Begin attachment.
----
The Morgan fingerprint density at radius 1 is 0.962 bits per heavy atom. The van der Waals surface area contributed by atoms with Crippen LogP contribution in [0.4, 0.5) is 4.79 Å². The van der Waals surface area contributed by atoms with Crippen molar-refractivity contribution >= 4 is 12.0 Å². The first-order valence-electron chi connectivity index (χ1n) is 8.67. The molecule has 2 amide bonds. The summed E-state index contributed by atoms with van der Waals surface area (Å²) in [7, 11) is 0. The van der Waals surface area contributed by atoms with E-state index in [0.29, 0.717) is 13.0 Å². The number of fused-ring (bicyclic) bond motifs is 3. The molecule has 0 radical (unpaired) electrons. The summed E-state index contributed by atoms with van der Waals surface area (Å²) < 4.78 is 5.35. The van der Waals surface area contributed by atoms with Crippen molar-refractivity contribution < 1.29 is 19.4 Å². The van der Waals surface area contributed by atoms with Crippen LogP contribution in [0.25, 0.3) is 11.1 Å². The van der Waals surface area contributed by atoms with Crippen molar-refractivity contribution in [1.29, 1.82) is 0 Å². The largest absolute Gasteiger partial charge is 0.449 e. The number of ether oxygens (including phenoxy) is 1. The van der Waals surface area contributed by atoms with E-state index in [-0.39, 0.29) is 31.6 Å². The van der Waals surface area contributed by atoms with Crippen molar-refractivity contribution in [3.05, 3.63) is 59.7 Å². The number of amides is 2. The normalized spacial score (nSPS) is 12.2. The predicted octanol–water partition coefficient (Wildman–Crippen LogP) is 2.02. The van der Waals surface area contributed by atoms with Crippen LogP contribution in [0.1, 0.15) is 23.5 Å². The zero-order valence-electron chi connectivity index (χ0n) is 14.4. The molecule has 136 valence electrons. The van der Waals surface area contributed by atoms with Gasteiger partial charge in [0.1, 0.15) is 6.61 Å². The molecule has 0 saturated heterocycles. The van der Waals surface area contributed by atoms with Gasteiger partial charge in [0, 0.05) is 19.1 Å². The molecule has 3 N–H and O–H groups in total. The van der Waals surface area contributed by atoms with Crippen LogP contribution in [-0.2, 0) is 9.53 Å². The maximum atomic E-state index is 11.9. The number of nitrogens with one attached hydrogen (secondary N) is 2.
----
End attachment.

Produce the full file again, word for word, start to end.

The Morgan fingerprint density at radius 1 is 0.962 bits per heavy atom. The van der Waals surface area contributed by atoms with Crippen LogP contribution in [0.4, 0.5) is 4.79 Å². The van der Waals surface area contributed by atoms with Crippen molar-refractivity contribution >= 4 is 12.0 Å². The first-order valence-electron chi connectivity index (χ1n) is 8.67. The molecule has 2 amide bonds. The summed E-state index contributed by atoms with van der Waals surface area (Å²) in [7, 11) is 0. The van der Waals surface area contributed by atoms with E-state index in [0.29, 0.717) is 13.0 Å². The number of fused-ring (bicyclic) bond motifs is 3. The molecule has 0 radical (unpaired) electrons. The summed E-state index contributed by atoms with van der Waals surface area (Å²) < 4.78 is 5.35. The van der Waals surface area contributed by atoms with Crippen molar-refractivity contribution < 1.29 is 19.4 Å². The van der Waals surface area contributed by atoms with Crippen LogP contribution in [0.25, 0.3) is 11.1 Å². The van der Waals surface area contributed by atoms with Crippen molar-refractivity contribution in [1.29, 1.82) is 0 Å². The largest absolute Gasteiger partial charge is 0.449 e. The number of ether oxygens (including phenoxy) is 1. The van der Waals surface area contributed by atoms with E-state index in [-0.39, 0.29) is 31.6 Å². The van der Waals surface area contributed by atoms with Crippen molar-refractivity contribution in [3.05, 3.63) is 59.7 Å². The number of amides is 2. The normalized spacial score (nSPS) is 12.2. The predicted octanol–water partition coefficient (Wildman–Crippen LogP) is 2.02. The van der Waals surface area contributed by atoms with Crippen LogP contribution in [0.1, 0.15) is 23.5 Å². The zero-order valence-electron chi connectivity index (χ0n) is 14.4. The molecule has 136 valence electrons. The van der Waals surface area contributed by atoms with Gasteiger partial charge in [0.1, 0.15) is 6.61 Å². The molecule has 0 saturated heterocycles. The van der Waals surface area contributed by atoms with Gasteiger partial charge in [0, 0.05) is 19.1 Å². The molecule has 3 N–H and O–H groups in total. The van der Waals surface area contributed by atoms with Crippen LogP contribution in [-0.2, 0) is 9.53 Å². The maximum atomic E-state index is 11.9. The number of nitrogens with one attached hydrogen (secondary N) is 2.